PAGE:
Questions of definition also affect the scope of access, of ABS and of the international system being developed (both informally and formally) for ABS. The Convention on Biological Diversity in its article 15 refers only to genetic resources, without specifically using the term biochemical resources. Nevertheless, since “genetic resources” has no precise definition, one cannot tell whether the unique biochemical properties of a specimen are included in that term. In addition, the scope of Article 15 does not impede a country from deciding to extend the scope of its procedures of access to biochemical resources.35 The latter, owing essentially to the importance which biochemical resources hold for research and development in pharmaceutical industry, would be a substantial extension to some observers.36

2.1.4 Ownership of genetic resources

One critical element of national law that is needed is to determine and legally acknowledge the difference between the owners of the land, from which the specimen is collected, the owner of the specimen, and the owner of the genetic resources. The current complexities of this issue are more completely discussed in Chapter 3, but the basic issues should be summarized here for completeness.

The Convention to Biological Diversity does not define a property right over genetic or biochemical resources. Its only input on ownership issues is to recognize the sovereignty of the States over their genetic resources. This recognition puts genetic resources on an equal footing with all other kinds of property (tangible and intangible) – specifically, that the rights of an individual “owner” of any property extend only to those matters that the national government says he may own – something that differs from country to country. Up to now, however, property systems and constitutions, with few exceptions, have not made reference to genetic resources. The fact that genetic resources are usually integrally included in biological resources (physical samples of a specimen or part) creates confusion. However, in the same manner, some legal systems differentiate between property rights in biological resources and the proprietary rights in genetic resources.37 Generally, the State is considered the owner of the genetic resources but the individual landowner or specimen owner who gives the biological resource containing the genetic resource, or authorizes the entrance to the land where the resource is located or to the ex-situ collection, is considered the provider of the biological resource.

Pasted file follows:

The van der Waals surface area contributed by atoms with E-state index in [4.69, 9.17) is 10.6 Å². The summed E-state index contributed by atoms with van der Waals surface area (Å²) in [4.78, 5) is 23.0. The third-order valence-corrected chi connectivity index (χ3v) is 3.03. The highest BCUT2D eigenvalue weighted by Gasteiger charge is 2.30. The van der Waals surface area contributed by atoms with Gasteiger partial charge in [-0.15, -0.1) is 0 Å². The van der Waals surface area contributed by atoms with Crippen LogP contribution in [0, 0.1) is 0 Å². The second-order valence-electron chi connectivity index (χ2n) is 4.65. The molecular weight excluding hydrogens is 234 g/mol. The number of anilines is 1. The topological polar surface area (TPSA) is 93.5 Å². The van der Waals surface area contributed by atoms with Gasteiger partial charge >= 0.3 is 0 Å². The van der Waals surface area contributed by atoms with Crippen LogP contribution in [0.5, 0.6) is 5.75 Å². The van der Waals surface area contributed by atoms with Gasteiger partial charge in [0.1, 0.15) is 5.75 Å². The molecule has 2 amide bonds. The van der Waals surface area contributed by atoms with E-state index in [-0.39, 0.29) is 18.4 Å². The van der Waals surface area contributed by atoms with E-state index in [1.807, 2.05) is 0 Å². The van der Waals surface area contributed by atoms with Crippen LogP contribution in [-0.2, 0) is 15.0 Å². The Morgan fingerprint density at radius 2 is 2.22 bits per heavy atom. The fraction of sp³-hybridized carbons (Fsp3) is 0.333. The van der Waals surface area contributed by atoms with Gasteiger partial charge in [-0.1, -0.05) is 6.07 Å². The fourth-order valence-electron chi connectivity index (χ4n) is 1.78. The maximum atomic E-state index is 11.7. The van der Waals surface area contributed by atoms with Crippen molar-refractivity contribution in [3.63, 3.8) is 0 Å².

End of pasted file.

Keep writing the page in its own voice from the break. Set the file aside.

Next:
The definition of the property rights is recognized as one of the most complex issues related to ABS.38 The sovereignty concept is different from patrimony and from property; the latter is not approached by the Convention itself, giving each State the freedom to decide whether the genetic resources are private or public property. For instance, in Colombia, according to the sentence dictated by the C-977 State's Council, “the legal regime of property applicable to genetic resources with real or potential use is the one established for public domain goods, in generic terms in Decision 391 of the Commission of the Cartagena Agreement...” it means that genetic resources are the inalienable, unattachable and imprescriptible patrimony of the Nation.39

There are some sources of confusion even here, however. Decision 391, for example, specifically refers to the existence of different types of ownership. First there is a definition of “provider,” which acknowledges providers both of the biological resources and of the intangible component. As part of the application, an identification of the provider of the biological or genetic resources and intangible component is required (art. 26 b). This distinction is also envisaged in the different access contracts: the annex for the intangible component (art. 35) and the accessory contract for the provider of the biological resource, the owner of the biological resource, the land, and the ex-situ conservation centre (as owner or custodian of the biological resources) (art. 41). According to this article, accessory contracts are those that are signed in order to carry out activities connected with the genetic resource or its by-products, between the applicant and the owner, possessor or manager of the land where the biological resource is located, the ex-situ conservation centre or the owner, possessor or manager of the biological resource containing the genetic resource.

2.1.5 Mechanisms to control utilization